Robert B. Parker was heir to the tradition of the hard-boiled detective most notably embodied in Raymond Chandler’s Philip Marlowe. Parker’s Spenser is principled and honorable but not a loner like Chandler’s Marlowe. Spenser has a monogamous relationship with an intelligent and liberated woman, Susan Silverman, and he is ably assisted by Hawk, a formidable African American who is less principled but just as honorable as Spenser. In 1976 Parker received the Edgar Allan Poe Award from the Mystery Writers of America for Promised Land (1976). In 1995, Parker and John Lutz jointly received the Eye, a lifetime achievement award from the Private Eye Writers of America. In 2002 Parker was named a Grand Master by the Mystery Writers of America. In 2006 he received a Lifetime Achievement Award from the Bouchercon World Mystery Convention.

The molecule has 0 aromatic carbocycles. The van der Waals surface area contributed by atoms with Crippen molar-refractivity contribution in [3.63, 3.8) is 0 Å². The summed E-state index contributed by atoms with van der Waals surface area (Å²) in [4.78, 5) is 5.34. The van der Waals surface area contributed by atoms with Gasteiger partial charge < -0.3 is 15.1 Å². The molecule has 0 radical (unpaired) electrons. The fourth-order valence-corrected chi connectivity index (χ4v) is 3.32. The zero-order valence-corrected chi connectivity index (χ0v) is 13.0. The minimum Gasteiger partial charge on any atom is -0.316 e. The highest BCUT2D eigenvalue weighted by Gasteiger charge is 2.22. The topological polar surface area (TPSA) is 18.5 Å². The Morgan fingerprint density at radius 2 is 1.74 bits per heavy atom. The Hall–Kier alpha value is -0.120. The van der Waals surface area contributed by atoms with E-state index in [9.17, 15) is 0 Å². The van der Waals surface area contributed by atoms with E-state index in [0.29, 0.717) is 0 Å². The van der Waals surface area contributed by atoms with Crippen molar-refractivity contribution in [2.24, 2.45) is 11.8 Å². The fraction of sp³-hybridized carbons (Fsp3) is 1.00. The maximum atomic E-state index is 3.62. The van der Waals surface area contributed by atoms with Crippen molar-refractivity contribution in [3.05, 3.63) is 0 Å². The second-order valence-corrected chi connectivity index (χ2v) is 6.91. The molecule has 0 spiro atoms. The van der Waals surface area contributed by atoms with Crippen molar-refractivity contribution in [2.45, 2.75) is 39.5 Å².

In addition to his detective series, Parker wrote three mainstream novels, Wilderness (1979), Love and Glory (1983), and All Our Yesterdays (1994). Critics have described them as thoughtful and well written but flawed, and they have not achieved the popularity of his detective series. Parker’s Spenser series has been optioned for television and films, and he acted as a consultant for the television series Spenser for Hire (1985-1988). In 2005-2007, several novels in the Jesse Stone series were turned into television films starring Tom Selleck. Parker’s female detective, Sunny Randall, was created because he was asked to write a novel that could be adapted as a film vehicle for Helen Hunt, the Academy Award-winning actress.